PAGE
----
Before I published, I entered two contests: the Golden Heart and the Fabulous Five. The Golden Heart labeled me as being in the wrong category (they were right, my vampire hero wasn’t even in chapters 1 – 3!) the Fab Five contest sent me a list of entries and how everyone fared. It was three pages long. I was on page two. I figured I was average.
Last year, I started entering contests again. It had probably been eight years since I’d tried. But, being a lover of catch phrases, I kept thinking about the lottery commercial (no, I don’t play the lottery.) It goes like this: You can’t win if you don’t play. I entered a 2006 novella. Let’s just say, “I was the weakest link: goodbye.”
If you’re chuckling about my beginning – files labeled by MY name, single-spaced manuscripts actually sent in an outline instead of synopsis, friend who sold first book on still connected perforated paper – also chuckle because I never gave up. It’s more than a decade later and I have two prayer books, nine novellas, and five novels.And finally, I’m a finalist in a contest! Yup. How does it feel? Like, I'm driving to work and dodging traffic, coming to a standstill (I live in Phoenix , third largest city in the U.S.A) and suddenly I remember... I'm a RITA® finalist.
Like, I'm eating dinner, talking to my husband, trying to get my three-year-old to behave (Yes, I have an active child), and suddenly I remember... I should have ordered a salad. I have to buy a dress - hopefully in a smaller size - because I'm a RITA® finalist.
Like, I'm standing with friends, all of whom know I'm a writer but none of whom really understand the world (think church or work friends, seems all other friends ARE writers) and they ask what's new. I mention the puppet show I’m doing for Children's Bible Time, I mention the end of school, I mention our second go-round trying to get Mikey interested in Pottytraining, and I mention (and have to explain what it is) the RITA®. And, I remember... I am a RITA® finalist.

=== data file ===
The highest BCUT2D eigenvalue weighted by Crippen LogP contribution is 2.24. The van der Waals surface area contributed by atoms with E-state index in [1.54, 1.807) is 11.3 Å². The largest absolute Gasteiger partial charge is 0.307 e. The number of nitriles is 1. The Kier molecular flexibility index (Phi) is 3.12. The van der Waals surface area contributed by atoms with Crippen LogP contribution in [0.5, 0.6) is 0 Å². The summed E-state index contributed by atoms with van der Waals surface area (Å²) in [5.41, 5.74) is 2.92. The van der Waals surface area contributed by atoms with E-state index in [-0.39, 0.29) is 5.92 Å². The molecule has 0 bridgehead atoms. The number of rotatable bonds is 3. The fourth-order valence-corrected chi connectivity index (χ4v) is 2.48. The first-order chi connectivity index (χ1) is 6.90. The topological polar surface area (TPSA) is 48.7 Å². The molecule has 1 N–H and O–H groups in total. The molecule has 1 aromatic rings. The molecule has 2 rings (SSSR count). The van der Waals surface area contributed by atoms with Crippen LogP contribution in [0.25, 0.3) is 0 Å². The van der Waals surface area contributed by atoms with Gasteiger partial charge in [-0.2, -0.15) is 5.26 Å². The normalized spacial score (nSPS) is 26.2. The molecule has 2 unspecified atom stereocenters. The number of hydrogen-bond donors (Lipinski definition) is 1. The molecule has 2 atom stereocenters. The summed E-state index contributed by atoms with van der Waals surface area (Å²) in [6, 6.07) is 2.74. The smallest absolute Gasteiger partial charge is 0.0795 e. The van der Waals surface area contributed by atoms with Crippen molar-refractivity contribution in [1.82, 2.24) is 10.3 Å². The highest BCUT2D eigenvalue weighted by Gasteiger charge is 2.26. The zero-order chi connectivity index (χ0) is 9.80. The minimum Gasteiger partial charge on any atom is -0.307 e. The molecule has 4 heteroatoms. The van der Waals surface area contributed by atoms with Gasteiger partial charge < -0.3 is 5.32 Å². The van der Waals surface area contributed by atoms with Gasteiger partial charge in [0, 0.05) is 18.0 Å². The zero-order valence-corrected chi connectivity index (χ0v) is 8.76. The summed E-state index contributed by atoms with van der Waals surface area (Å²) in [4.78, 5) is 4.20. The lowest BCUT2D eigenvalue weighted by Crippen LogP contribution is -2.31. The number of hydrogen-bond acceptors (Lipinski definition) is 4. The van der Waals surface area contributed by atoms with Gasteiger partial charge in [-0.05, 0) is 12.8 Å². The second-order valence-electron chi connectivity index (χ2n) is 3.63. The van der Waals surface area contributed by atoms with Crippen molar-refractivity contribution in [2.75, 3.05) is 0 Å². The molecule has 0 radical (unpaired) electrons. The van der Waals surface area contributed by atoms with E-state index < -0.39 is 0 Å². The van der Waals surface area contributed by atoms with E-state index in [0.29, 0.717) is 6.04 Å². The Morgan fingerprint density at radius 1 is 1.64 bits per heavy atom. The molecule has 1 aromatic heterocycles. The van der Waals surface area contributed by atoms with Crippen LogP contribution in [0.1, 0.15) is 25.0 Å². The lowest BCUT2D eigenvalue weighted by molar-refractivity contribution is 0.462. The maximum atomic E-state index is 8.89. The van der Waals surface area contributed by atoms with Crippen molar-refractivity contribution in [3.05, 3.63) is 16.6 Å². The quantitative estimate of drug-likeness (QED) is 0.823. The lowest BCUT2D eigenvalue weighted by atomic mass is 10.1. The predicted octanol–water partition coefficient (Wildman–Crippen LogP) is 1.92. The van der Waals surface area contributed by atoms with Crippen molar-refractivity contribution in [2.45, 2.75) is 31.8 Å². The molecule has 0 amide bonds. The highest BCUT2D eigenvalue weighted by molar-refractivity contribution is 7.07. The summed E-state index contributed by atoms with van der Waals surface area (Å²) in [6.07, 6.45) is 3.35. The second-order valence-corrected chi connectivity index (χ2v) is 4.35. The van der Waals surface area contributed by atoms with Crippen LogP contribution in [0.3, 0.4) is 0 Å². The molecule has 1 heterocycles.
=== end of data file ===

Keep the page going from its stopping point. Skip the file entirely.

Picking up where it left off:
Of all my friends who entered, I think I expected it the least. Lisa Mondello mentioned to me that Tuesday morning that "Calls are going out." I promptly forgot. When my cell phone rang at 10:25, I was in my office five minutes away from teaching a comp class. When Jill St. John said, "I'm calling from RWA..." My first thought was, "Oh, the Desert Rose chapter is having a contest next weekend. They must have a question." Then, she said, "Your book, Pursuit of Justice, is a RITA® finalist."
I about fell over. I did make a lot of noise (apparently, according to my coworkers, a lot of noise). And, promptly I made three quick phone calls: best friend, editor, and agent.
Then I went off to teach a class to 24 students who'd never heard of the RITA®.
I am humbled by the nomination. I've always called Pursuit of Justice my lucky book. I started it about six years ago. And, every time I tried to work on it, I sold something (a novella, a prayer book, etc). Finally, when I got Steve Laube as my agent, he took the first three chapters and sold it, and I finally got to finish the thing!
Now you know all about my writing life! It’s the best life J